Its very nearly May. Waking up this morning, despite the clouds, there was a soft warmth in the air, the birds were singing, and both herbs and vegetables are popping up in all of my garden beds. This is also a time that the air is fragrant with the scent of lemon balm as the plant's volatile oils begin to warm up with the morning sunshine.
Lemon balm holds a long history in herbal tradition. It is a beautiful springtime plant that stretches its blooms into summer. It has been extremely popular in both kitchen and medicinal gardens since the early middle ages (and earlier). Lemon balm holds great importance in European domestic medicine as a drinkable spirit or basic nervous system sedative.
The genus Melissa is widely diffused, having representatives in Europe, middle Asia, and North America. The name is from the Greek word signifying ‘Bee’, indicative of the attraction the flowers have for those insects, on account of the honey they produce. The word Balm is an abbreviation of Balsam, the chief of sweet-smelling oils. It is called this due to its honeyed sweetness. It was highly esteemed in ancient times by Paracelsus, who believed it would completely cure any ailment.
I hope you enjoy this bit of information about this very common but exceptionally powerful herbal ally. In the following you will find gathered information about its common uses, its actions, constituents, pharmacy, historical and traditional usage, contraindications and warnings, clinical studies, and its usage in both aromatherapy and as a hydrosol.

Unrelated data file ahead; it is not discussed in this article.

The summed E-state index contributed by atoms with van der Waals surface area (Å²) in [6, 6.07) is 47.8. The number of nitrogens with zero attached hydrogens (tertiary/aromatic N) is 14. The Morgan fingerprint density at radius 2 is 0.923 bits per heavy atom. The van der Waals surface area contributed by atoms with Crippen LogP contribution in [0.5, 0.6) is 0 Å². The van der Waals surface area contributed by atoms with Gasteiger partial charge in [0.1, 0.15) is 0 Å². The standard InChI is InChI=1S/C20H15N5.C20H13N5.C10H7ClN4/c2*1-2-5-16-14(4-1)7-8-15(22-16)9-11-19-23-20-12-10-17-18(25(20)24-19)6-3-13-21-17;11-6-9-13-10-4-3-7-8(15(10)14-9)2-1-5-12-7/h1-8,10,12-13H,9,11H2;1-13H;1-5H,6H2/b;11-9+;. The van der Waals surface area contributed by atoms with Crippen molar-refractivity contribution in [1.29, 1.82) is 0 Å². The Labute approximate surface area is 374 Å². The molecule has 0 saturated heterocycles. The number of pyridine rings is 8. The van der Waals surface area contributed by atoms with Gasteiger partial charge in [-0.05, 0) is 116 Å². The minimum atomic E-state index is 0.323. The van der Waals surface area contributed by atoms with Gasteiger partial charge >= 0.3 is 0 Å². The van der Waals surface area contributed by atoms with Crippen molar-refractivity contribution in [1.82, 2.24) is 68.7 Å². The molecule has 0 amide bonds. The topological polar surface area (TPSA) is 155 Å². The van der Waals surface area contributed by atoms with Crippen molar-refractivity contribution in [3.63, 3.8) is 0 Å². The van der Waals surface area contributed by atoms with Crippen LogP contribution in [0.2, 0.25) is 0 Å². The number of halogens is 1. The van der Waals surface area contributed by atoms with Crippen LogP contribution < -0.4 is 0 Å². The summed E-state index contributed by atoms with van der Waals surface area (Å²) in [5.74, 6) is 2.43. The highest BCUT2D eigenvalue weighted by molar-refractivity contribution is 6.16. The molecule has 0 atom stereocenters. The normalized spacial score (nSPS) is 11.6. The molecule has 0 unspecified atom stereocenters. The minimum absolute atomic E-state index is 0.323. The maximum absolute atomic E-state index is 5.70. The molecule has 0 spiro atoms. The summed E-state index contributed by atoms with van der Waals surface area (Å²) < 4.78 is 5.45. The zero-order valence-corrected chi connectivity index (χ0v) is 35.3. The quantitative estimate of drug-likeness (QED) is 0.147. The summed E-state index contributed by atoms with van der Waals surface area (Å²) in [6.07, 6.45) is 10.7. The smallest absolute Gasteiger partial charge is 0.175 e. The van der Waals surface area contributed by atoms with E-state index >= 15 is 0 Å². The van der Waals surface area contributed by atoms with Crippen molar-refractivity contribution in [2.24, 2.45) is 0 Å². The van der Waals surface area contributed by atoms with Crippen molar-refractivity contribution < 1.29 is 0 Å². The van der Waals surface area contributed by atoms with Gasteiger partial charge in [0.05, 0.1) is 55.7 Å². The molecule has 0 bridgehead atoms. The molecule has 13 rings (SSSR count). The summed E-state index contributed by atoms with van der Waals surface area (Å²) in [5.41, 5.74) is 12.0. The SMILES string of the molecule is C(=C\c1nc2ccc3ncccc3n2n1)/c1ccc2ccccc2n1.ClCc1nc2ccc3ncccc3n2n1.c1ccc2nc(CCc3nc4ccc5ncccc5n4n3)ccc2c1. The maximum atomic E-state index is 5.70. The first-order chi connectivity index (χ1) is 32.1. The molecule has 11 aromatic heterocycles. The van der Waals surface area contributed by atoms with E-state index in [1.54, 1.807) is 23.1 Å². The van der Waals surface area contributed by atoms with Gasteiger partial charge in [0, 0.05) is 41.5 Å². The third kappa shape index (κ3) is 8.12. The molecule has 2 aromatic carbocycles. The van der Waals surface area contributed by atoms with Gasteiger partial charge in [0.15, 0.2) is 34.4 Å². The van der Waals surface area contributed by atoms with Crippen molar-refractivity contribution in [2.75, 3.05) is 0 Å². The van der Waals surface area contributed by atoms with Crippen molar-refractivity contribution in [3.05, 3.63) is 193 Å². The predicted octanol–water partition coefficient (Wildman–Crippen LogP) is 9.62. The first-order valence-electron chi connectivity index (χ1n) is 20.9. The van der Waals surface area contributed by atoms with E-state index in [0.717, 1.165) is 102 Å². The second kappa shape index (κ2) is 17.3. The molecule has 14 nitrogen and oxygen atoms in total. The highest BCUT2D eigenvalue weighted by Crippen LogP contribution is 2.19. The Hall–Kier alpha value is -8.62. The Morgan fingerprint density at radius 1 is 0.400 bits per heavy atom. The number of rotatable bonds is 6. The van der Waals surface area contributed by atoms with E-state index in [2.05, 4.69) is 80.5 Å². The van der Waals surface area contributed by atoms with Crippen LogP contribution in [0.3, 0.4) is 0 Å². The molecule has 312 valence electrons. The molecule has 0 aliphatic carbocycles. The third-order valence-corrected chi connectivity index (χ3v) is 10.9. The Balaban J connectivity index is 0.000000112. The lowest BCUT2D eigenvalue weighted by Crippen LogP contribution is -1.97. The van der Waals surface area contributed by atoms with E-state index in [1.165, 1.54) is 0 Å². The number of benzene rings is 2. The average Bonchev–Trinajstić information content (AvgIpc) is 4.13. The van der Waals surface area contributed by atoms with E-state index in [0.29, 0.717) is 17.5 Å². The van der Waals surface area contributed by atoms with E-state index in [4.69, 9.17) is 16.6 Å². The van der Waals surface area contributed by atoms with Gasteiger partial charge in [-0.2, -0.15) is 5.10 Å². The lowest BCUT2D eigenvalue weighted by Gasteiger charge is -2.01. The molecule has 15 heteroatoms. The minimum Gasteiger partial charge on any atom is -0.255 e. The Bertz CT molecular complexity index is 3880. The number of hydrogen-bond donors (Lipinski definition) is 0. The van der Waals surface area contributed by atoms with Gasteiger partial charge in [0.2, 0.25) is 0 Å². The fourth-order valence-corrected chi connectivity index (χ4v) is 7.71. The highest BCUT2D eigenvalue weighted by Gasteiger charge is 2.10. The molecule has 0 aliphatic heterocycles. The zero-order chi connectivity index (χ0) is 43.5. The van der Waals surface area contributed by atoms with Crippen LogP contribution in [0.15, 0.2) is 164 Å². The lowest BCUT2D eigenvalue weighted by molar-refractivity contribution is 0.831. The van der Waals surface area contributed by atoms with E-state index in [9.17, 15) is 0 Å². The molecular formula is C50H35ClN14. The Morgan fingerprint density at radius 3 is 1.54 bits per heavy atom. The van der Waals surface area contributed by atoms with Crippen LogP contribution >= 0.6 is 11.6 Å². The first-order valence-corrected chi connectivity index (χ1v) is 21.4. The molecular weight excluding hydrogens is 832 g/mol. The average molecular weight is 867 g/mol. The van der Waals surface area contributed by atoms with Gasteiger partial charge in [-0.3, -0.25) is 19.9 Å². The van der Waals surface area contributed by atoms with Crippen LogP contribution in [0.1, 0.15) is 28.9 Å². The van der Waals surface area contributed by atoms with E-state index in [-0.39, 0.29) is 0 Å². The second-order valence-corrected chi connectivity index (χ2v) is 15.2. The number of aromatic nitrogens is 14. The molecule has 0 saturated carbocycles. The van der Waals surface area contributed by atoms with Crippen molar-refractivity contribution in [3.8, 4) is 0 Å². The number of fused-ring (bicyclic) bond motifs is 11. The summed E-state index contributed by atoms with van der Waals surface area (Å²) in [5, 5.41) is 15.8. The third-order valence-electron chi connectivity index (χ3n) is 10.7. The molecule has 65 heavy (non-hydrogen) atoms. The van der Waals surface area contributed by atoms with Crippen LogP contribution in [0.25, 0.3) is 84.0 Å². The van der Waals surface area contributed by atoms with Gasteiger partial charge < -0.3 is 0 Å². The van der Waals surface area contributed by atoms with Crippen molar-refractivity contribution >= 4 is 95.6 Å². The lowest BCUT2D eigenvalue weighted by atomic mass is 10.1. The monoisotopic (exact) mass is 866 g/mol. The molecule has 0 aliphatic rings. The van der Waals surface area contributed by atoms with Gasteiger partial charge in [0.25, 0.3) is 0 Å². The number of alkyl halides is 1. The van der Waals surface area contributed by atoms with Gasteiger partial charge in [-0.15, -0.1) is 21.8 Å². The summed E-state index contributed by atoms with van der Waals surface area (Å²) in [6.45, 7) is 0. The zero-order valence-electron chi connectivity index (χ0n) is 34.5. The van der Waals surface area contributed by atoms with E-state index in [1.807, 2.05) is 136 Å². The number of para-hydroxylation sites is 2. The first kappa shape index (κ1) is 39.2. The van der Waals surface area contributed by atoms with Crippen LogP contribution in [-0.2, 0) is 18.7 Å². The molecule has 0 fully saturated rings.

As with any form of herbal medicine, the below information is not meant to replace medical advice or prescriptions from your Medical Doctor. All information below is based off of Materia Medica texts and comes from published and historical sources. References have been included at the end of the article.
Parts Used: Leaves and Flowers/ All aerial parts
Other Common Names: Balm, Balm Mint, Bee Balm, Blue Balm, Garden Balm, Sweet Balm, Cure-all, Dropsy Plant
Anxiolytic (no formal studies done)
Anti-bacterial (myco-bacterium phlei and streptococcus haemolytica)
What are its uses?
Head, Ears, Eyes, Nose, and Throat:
Integumentary System (Skin):
Nervous System/Mental Health:
Endocrine System (Hormones):
Max Daily Dose: 1:2 @45% Liquid Extract - 3 to 6ml
Max Weekly Dose: 1:2 @45% Liquid Extract – 20 to 40ml
Best as a fresh tincture made in the spring when the plant is still tender and before it blooms.
Petra Sovcov is not a Medical Doctor (MD) nor a Naturopath (ND), she is a Clinical Herbal Therapist (CHT) and holds a Doctorate in Natural Medicine (DNM). The suggestions or recommendations made on this site are not meant to be a substitute for advice from your MD, or as a substitute for any prescriptions you may be taking. Suggestions followed will be the responsibility of the reader, and are stated with the intention of interest and education only. If you have a health issue, please see your primary care physician (MD) first and foremost.